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Tuesday, August 27, 2019

The Importance of Naming Legal Guardians


Q: Who will get my children if I die?

Most people would probably guess that the most popular reason people delay or avoid seeing a New York and New Jersey estate planning attorney to draw up a last will and testament is that many people don’t like to think about their own mortality. Some people avoid it because they mistakenly believe that an estate plan is unaffordable. 

For people with minor children, it’s imperative that they overcome any obstacles though.
Read more . . .


Friday, August 23, 2019

New York’s New Tenant-Friendly Rent Laws


Q: How do the new rent laws affect tenants and landlords?

Buying a home in Staten Island, or anywhere else in New York City, might be out of reach for some people, but being a tenant is looking brighter—in the city and throughout the state.

Our Read more . . .


Monday, August 19, 2019

Reasons to Use a Revocable Trust


Q: Should my estate plan include a revocable trust?

In a nutshell, a simple will is actually not so simple and can often be a costly mistake by people who think they can do it themselves or even inexperienced attorneys. In addition, a will on its own doesn’t take advantage of other estate planning tools that may be advisable in the person’s particular case, nor does it protect the maker in the event they become incapacitated prior to death.

Comprehensive estate planning through a skilled New York or New Jersey estate planning attorney is personalized to each client’s particular situation and needs.
Read more . . .


Monday, August 12, 2019

Avoiding Common First-Time Home Buyer Regrets


Q: What Is the Most Common Regret of a First-Time Homebuyer?

Buying a home in New York City or New Jersey is a dream for many Americans. When compared to the rest of the nation, the value of real estate in these highly-desirable areas can set couples and individuals back a pretty penny. Because the prices for even a modest starter home can be steep, newbie buyers may overextend themselves just to get into something decent.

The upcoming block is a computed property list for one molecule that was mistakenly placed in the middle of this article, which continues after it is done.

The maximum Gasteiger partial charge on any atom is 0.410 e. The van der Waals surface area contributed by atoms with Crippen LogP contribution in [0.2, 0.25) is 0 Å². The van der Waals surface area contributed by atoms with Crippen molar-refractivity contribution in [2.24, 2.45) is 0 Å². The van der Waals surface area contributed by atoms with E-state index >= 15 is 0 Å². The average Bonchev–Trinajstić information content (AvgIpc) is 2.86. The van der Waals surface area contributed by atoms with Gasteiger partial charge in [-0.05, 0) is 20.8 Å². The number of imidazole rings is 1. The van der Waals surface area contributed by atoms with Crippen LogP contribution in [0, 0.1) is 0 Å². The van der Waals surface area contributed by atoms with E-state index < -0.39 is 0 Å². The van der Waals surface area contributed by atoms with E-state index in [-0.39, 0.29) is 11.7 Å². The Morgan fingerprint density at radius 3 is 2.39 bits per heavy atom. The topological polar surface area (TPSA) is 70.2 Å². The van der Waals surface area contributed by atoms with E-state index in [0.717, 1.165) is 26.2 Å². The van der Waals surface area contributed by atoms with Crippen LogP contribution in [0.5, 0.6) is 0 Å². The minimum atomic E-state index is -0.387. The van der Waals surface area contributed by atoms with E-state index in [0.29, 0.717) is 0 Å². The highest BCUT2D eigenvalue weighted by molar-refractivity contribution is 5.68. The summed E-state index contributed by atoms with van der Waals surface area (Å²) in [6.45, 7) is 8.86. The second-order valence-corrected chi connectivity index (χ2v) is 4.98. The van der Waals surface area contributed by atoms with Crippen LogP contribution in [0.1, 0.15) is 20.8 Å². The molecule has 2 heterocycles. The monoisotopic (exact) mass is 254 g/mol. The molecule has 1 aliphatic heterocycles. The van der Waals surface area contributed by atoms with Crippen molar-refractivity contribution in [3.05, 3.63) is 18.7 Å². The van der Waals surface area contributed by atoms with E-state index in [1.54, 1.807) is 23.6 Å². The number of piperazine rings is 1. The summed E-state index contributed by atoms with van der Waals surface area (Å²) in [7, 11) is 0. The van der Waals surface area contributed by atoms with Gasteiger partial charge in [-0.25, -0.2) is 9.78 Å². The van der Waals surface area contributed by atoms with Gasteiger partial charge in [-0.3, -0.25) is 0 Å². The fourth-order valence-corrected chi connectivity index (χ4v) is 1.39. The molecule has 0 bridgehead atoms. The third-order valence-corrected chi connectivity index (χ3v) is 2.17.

Read more . . .


Friday, July 26, 2019

Mom of Disabled Man Allegedly Tries to Access Trust Fund


Q: What are the duties of a guardian or conservator?

Special needs planning attorneys specialize in creating trusts that protect disabled individuals from losing their eligibility to government benefits while allowing their loved ones to give or bequeath them money through a trust, rather than directly, so they can live a higher quality of life.

Another legal doctrine employed in cases of special-needs or otherwise disabled individuals is guardianship proceedings. Guardianship, also called conservatorships, are legal arrangements to place a protected person under the supervision of a guardian. A guardian may be family, friend, or a court-appointed fiduciary. They are charged with either protecting the disabled person or protecting the person’s property and making important financial decisions regarding that property.
Read more . . .


Tuesday, July 23, 2019

The New Trend in NYC Residential Rentals


Q: Is Co-Living the future of housing in New York City?


If you’ve ever dreamt of buying a home in New York City, you’re in good company. Unfortunately, trying to own a piece of real estate in one of the most desirable locations in the country can be an expensive proposition-- especially for the under 30 crowd. 

In general, what young millennials may be lacking in funds, they make up for in trailblazing.
Read more . . .


Friday, July 19, 2019

Being the Executor of an Estate


Q: What does an Executor of an estate have to do?